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    Prince’s Closest Friends Share Their Best Prince Stories
    By: Chris Heath (GQ Magazine)
    Date: December 8, 2016

     

    …cont

     
    Misty Copeland (principal dancer at American Ballet Theatre; appeared in a Prince video and live performances): He never called from a number you’d recognize, so you’d never know it was going to be him. Loved to speak in different accents—British and French…everything. Sometimes I’d be, “Who is this?” It would go on for a while, and then finally he’d laugh and it would be him.

    Van Jones: (political activist; met Prince after he tried to make a sizable donation to Jones’s charitable organization anonymously): He always said the same thing whenever he was getting on the phone: “This is Prince.” Not “How are you doing?” Not “What’s up?” Kind of low: “This is Prince.”
    “When people say about me that I live in a prison and don’t go anywhere, it’s just not true. I go to the store, I go to the video store, I go to ballets, movies, the park. I live like anybody else. But I play music every day.” — Prince, 1996

    Jill Willis (Prince’s publicist, 1989–90, and co-manager, 1990–93): He was always dressed in what could look like show/stage clothes: a couture suit, matching handmade boots from a shoemaker in Paris, his hair done and full makeup. One time, I had taken the red-eye from L.A. to Minneapolis and went home long enough to shower, threw on a baseball cap, jeans, sweatshirt, and drove over to the studio. I went up the stairs and Prince was coming down the hall from his office. “Going fishing?” he asked.

    Gwen Stefani: The first time I met him, this is my memory: He was wearing an all-purple velour jumpsuit with the collar that goes up, kinda like an Elvis jumpsuit. And high heels and makeup. He was such a cool, amazing guy that just never turned off. Like, he really was living that version of what you think he was—that was him.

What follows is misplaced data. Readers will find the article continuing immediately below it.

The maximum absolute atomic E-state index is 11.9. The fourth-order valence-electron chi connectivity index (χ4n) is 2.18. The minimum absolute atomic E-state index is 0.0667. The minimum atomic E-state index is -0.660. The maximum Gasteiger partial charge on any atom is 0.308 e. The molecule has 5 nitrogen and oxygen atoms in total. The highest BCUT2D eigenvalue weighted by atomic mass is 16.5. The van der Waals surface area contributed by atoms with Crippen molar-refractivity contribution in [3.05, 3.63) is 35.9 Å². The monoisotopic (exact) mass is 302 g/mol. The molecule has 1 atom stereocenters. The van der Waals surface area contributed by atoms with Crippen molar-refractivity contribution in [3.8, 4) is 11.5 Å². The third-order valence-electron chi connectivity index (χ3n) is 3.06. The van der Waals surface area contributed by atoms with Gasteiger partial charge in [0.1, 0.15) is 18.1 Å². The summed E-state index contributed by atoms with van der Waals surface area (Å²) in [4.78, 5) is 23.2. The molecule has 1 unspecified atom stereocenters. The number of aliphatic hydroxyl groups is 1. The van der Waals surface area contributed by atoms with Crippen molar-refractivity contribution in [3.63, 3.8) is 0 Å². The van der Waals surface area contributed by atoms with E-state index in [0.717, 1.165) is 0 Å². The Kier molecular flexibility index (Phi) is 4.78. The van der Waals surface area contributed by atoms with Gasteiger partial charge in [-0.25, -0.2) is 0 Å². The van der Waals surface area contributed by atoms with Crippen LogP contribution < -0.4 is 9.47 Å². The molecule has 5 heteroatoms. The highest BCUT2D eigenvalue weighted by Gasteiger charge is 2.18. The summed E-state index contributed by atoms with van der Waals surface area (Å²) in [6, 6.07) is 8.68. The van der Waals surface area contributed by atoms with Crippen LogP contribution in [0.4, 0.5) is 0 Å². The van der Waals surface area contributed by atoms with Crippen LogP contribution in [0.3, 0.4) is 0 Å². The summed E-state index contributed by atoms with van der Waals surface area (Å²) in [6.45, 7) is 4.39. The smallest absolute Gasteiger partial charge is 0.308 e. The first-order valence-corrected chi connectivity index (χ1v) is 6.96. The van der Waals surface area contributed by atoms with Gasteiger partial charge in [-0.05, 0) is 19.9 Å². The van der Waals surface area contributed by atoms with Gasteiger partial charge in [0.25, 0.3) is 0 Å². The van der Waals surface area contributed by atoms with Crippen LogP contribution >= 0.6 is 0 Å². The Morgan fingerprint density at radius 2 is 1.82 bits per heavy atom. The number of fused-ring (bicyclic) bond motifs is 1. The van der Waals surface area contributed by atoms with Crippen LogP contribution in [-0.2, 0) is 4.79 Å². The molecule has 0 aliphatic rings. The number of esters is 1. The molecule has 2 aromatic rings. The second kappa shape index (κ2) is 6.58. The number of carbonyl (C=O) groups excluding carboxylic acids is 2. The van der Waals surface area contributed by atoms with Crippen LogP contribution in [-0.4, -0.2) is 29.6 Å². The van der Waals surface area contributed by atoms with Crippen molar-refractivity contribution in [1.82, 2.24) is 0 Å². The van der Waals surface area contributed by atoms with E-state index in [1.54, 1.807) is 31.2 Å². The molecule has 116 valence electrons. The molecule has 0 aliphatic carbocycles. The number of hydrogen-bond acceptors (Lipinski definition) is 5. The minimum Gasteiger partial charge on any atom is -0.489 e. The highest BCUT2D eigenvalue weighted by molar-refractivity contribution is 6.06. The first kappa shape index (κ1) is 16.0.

Ian Boxill (engineer at Paisley Park, 2004–09): Even when he was dressed down, he’d dress like Prince: three-inch-tall flip-flops, or these heels with lights—they’d light up when he walked. That was his comfortable clothing. He had no pockets. You know, if you got people around that can carry phones and money for you, you can get away with that. No pockets and no watch. If he needed to use a phone he’d use my phone or a driver’s phone.

    Hayes: We have a thing called Caribou Coffee in Minnesota, which is like Starbucks. He’d go over there, and he didn’t have any pockets. He didn’t have a wallet or any credit cards. He just had cash he’d carry in his hand—like, a $100 bill. And whoever took his order, they’d have a good day, ’cause he’d buy his coffee drink and then just leave the whole hundred. He doesn’t wait for any change because he doesn’t have anywhere to put it.

    Van Jones: He was very interested in the world. He wanted me to explain how the White House worked. He asked very detailed kind of foreign-policy questions. And then he’d ask, “Why doesn’t Obama just outlaw birthdays?” [laughs] I’m, like, “What?” He said, “I was hoping that Obama, as soon as he was elected, would get up and announce there’d be no more Christmas presents and no more birthdays—we’ve got too much to do.” I said, “Yeah, I don’t know if that would go over too well.”

    Tollefson: In the’90s he wouldn’t walk anywhere, even within Paisley Park, without a bodyguard. And then I’d say around 2010…I’m not going to say he stopped caring; he stopped being over the top. He just didn’t give a shit. He just walked around and he talked to people. He was always smiling. He’d bring people in, we’d have listening sessions at Paisley.

    Hayes: I took him to the bike store and I bought him a bike because he said he wanted a bicycle. I got him all sized up for it, and then I told him, “Okay, Prince, I’m only buying this bike if you get a helmet.” And he said, “I don’t want a helmet.” I said, “Well, I’m not buying this bike, sir, if you don’t get a helmet—you have to ride with a helmet or else I can’t be responsible for you being on this bike.” He says, “Well, I don’t want a helmet.” I said, “I’ll get you a cool one—and I’ll get one, too.” So we got the helmets, but I found out later that he was riding the bike and he didn’t wear it.